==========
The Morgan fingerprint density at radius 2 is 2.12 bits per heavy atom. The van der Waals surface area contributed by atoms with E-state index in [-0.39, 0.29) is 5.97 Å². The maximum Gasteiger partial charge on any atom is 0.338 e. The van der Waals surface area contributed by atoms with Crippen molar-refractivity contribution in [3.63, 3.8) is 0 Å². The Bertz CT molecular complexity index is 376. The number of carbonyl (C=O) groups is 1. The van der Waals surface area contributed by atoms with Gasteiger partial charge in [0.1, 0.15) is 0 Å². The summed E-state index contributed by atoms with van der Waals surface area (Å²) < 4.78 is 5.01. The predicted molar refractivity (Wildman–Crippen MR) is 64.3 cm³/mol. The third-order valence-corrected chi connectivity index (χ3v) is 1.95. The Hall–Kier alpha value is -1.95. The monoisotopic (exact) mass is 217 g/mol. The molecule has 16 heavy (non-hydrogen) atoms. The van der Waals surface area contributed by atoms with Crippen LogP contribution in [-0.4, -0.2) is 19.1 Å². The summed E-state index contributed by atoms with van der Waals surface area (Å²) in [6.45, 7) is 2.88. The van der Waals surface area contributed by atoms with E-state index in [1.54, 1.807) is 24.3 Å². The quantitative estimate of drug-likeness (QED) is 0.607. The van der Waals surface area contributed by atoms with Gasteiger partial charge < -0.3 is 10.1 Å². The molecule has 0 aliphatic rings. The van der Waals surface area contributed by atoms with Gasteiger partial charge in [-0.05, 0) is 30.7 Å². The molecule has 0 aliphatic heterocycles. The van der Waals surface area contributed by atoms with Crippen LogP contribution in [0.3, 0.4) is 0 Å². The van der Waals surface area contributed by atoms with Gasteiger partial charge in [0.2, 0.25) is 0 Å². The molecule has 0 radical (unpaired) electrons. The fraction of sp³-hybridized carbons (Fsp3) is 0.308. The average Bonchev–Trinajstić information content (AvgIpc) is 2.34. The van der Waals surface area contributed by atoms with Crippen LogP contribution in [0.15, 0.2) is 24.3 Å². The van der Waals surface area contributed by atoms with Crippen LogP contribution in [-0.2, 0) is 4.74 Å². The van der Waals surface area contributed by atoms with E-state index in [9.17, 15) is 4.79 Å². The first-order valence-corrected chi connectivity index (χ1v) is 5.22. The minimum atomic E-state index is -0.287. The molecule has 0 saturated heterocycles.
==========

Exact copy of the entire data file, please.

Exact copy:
The Morgan fingerprint density at radius 2 is 2.12 bits per heavy atom. The van der Waals surface area contributed by atoms with E-state index in [-0.39, 0.29) is 5.97 Å². The maximum Gasteiger partial charge on any atom is 0.338 e. The van der Waals surface area contributed by atoms with Crippen molar-refractivity contribution in [3.63, 3.8) is 0 Å². The Bertz CT molecular complexity index is 376. The number of carbonyl (C=O) groups is 1. The van der Waals surface area contributed by atoms with Gasteiger partial charge in [0.1, 0.15) is 0 Å². The summed E-state index contributed by atoms with van der Waals surface area (Å²) < 4.78 is 5.01. The predicted molar refractivity (Wildman–Crippen MR) is 64.3 cm³/mol. The third-order valence-corrected chi connectivity index (χ3v) is 1.95. The Hall–Kier alpha value is -1.95. The monoisotopic (exact) mass is 217 g/mol. The molecule has 16 heavy (non-hydrogen) atoms. The van der Waals surface area contributed by atoms with Crippen LogP contribution in [-0.4, -0.2) is 19.1 Å². The summed E-state index contributed by atoms with van der Waals surface area (Å²) in [6.45, 7) is 2.88. The van der Waals surface area contributed by atoms with E-state index in [1.54, 1.807) is 24.3 Å². The quantitative estimate of drug-likeness (QED) is 0.607. The van der Waals surface area contributed by atoms with Gasteiger partial charge < -0.3 is 10.1 Å². The molecule has 0 aliphatic rings. The van der Waals surface area contributed by atoms with Gasteiger partial charge in [-0.05, 0) is 30.7 Å². The molecule has 0 aliphatic heterocycles. The van der Waals surface area contributed by atoms with Crippen LogP contribution in [0.3, 0.4) is 0 Å². The van der Waals surface area contributed by atoms with Gasteiger partial charge in [0.2, 0.25) is 0 Å². The molecule has 0 radical (unpaired) electrons. The fraction of sp³-hybridized carbons (Fsp3) is 0.308. The average Bonchev–Trinajstić information content (AvgIpc) is 2.34. The van der Waals surface area contributed by atoms with Crippen LogP contribution in [0.15, 0.2) is 24.3 Å². The van der Waals surface area contributed by atoms with Crippen LogP contribution in [-0.2, 0) is 4.74 Å². The van der Waals surface area contributed by atoms with E-state index in [9.17, 15) is 4.79 Å². The first-order valence-corrected chi connectivity index (χ1v) is 5.22. The minimum atomic E-state index is -0.287. The molecule has 0 saturated heterocycles.